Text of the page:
What It's Like to Cook in a Syrian Refugee Camp


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What It's Like to Cook in a Syrian Refugee Camp

In the Kahramanmaras camp in Turkey, Syrian refugees are able to recreate a small piece of home through their cooking, thanks to an innovative voucher and supermarket system by the World Food Programme.

"In my dreams, we are still living in our house and village," says Refika, a 50-year-old Syrian woman living in a refugee camp in Kahramanmaras, Turkey. "We had everything back home. My mom was old and she died when I was here—I couldn't see her. My sisters, brothers, and my dad are still there. I cry every day for them."

A mother of three, Refika escaped her village of Lazkiye three years ago as the civil war in Syria escalated to a violently untenable level. "We fled to other villages to find safety, but then eventually we had to come to Turkey. My husband took my youngest son and myself to the border and stayed behind with our two other sons," she says. "We walked for hours. My dress was covered with dust, and my slippers were torn apart. I couldn't stop crying while we were walking."


Nesrin prepares her tebbuli. Photos courtesy of the WFP.

In the Kahramanmaras camp, however, Refika has found some semblance of peace, even if it is nothing like her life before the war. "Thank God, I am with my family in a safe place. Even if nobody gives me anything to help I am still thankful because they let us in. We are now far from the bombs."

While it may be safe, a tent alone doesn't make a home. That is why the World Food Programme—the United Nations' food assistance wing, which oversees the food operations in the camphas introduced a program that has replaced ration boxes with cash and electronic vouchers that allow refugees to shop for and buy whatever they want. More recently, the WFP debuted a recipe collection called VoucherChef that showcases the recipes these refugees cherish and have carried with them out of the war.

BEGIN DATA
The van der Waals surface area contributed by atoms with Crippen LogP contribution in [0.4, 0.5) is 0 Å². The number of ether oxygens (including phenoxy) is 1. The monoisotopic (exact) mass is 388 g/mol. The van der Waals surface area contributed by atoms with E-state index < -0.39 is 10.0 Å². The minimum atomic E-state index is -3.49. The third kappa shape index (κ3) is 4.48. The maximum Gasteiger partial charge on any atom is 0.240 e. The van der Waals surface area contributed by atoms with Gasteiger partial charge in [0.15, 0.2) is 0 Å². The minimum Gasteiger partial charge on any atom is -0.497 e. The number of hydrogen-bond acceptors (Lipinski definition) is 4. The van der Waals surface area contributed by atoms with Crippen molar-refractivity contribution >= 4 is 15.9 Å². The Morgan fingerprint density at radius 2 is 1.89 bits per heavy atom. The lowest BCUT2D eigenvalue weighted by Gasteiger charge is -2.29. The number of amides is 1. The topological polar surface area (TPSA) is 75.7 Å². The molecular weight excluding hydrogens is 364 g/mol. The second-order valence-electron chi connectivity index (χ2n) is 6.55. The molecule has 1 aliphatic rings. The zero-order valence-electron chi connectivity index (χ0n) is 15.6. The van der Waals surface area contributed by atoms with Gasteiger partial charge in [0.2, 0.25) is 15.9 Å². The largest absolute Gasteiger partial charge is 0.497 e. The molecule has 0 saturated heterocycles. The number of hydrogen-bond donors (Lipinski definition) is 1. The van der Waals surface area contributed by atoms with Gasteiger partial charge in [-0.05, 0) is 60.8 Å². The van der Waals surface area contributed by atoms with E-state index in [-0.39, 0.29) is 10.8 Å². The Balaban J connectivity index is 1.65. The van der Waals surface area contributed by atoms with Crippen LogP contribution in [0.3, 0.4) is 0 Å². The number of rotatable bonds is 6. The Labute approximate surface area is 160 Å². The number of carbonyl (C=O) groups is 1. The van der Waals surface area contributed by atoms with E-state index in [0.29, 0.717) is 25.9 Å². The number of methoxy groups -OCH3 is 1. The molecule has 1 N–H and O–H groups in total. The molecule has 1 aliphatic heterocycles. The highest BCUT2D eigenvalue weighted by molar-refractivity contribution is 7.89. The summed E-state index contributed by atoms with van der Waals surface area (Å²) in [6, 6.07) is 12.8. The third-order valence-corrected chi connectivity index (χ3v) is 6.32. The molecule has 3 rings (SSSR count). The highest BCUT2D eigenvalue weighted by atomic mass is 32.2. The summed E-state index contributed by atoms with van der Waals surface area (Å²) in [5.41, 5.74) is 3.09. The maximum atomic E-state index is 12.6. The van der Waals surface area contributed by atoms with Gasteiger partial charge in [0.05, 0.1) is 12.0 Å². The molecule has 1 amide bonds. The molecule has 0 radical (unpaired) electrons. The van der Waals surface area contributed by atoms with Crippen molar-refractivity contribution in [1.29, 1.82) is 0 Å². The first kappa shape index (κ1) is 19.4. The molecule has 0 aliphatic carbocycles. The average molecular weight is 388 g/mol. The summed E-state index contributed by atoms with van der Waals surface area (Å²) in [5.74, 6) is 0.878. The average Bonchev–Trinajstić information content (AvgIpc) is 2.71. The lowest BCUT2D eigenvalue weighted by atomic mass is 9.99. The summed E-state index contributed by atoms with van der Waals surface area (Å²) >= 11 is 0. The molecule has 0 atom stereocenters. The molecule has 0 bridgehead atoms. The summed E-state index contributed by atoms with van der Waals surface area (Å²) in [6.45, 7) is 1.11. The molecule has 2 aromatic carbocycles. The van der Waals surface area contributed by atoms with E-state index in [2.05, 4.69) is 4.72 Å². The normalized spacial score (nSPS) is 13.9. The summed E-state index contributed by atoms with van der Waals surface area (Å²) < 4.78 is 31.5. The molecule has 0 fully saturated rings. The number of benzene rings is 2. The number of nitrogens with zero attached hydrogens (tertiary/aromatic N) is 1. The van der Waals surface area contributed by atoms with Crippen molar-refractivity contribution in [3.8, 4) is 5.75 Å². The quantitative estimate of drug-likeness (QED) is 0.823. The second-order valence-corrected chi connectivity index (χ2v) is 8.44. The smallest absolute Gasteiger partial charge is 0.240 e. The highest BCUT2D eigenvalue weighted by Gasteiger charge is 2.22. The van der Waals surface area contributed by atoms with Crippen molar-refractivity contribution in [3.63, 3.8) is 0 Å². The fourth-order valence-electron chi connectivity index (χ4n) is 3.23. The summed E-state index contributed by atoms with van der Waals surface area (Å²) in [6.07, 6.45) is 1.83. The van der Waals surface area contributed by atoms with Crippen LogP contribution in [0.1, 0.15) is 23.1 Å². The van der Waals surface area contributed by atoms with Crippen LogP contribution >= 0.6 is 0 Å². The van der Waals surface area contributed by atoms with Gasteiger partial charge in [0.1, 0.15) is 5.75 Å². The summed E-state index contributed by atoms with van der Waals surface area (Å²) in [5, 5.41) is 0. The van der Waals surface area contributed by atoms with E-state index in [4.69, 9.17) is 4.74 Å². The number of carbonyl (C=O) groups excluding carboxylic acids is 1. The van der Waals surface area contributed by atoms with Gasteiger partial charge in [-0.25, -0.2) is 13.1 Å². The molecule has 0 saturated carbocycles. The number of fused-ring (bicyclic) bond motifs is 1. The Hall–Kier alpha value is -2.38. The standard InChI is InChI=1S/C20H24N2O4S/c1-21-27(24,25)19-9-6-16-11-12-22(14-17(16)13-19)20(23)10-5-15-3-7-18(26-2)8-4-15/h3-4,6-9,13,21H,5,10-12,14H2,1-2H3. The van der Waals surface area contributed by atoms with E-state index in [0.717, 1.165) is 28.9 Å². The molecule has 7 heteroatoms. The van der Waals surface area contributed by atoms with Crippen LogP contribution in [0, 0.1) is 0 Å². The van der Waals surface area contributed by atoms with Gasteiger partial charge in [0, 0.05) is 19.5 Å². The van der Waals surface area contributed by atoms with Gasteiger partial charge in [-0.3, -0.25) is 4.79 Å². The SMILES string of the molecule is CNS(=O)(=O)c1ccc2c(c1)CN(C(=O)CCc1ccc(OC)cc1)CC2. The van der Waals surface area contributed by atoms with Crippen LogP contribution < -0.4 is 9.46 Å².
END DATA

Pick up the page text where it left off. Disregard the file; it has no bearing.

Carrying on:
Refika peels eggplants for the maklube.

"We started this project to communicate how the e-food card programme helps to restore dignity to refugees' lives," says Berna Cetin, the communications officer for WFP Turkey and the head of the VoucherChef project. "Rather than receiving food assistance through hot meals or food rations, they have the means to choose their food purchases and cook their meals."

With the e-food cards—which operate in a similar way to EBT cards in the US—refugees can visit supermarkets built within the camps to buy ingredients for their meals. "In the beginning, they brought us food but we couldn't eat it—it didn't taste like our food," says Nesrin, a 20-year-old refugee who also fled Lazkiye. "Thankfully, after a while the supermarkets were built and we were given e-food cards, and now everybody is cooking in their tent whatever we feel like."


Cetin notes that shopping in supermarkets offers more than just choice; it's also a social activity. "Women go to market [and] purchase necessary items. In the afternoon, women get together and help each other with cooking the dinner," she says. "It has a good impact on the local economy too, since the supermarkets are owned and run by local people."

Of course, there are bound to be some limitations in a refugee camp. "We get allowance for three people. We try to use it wisely," Refika says. "I go to [the] supermarket every day to buy necessary items. The fridge is too small; I don't want to waste food if I cannot keep it. They have everything in the supermarkets here, but I think the vegetables and fruits in Syria taste better."

"I go shopping every day and buy the items for that day's meal," Nesrin says. "They have everything in the markets, but the prices are more expensive than Syria. Our allowances are not enough sometimes."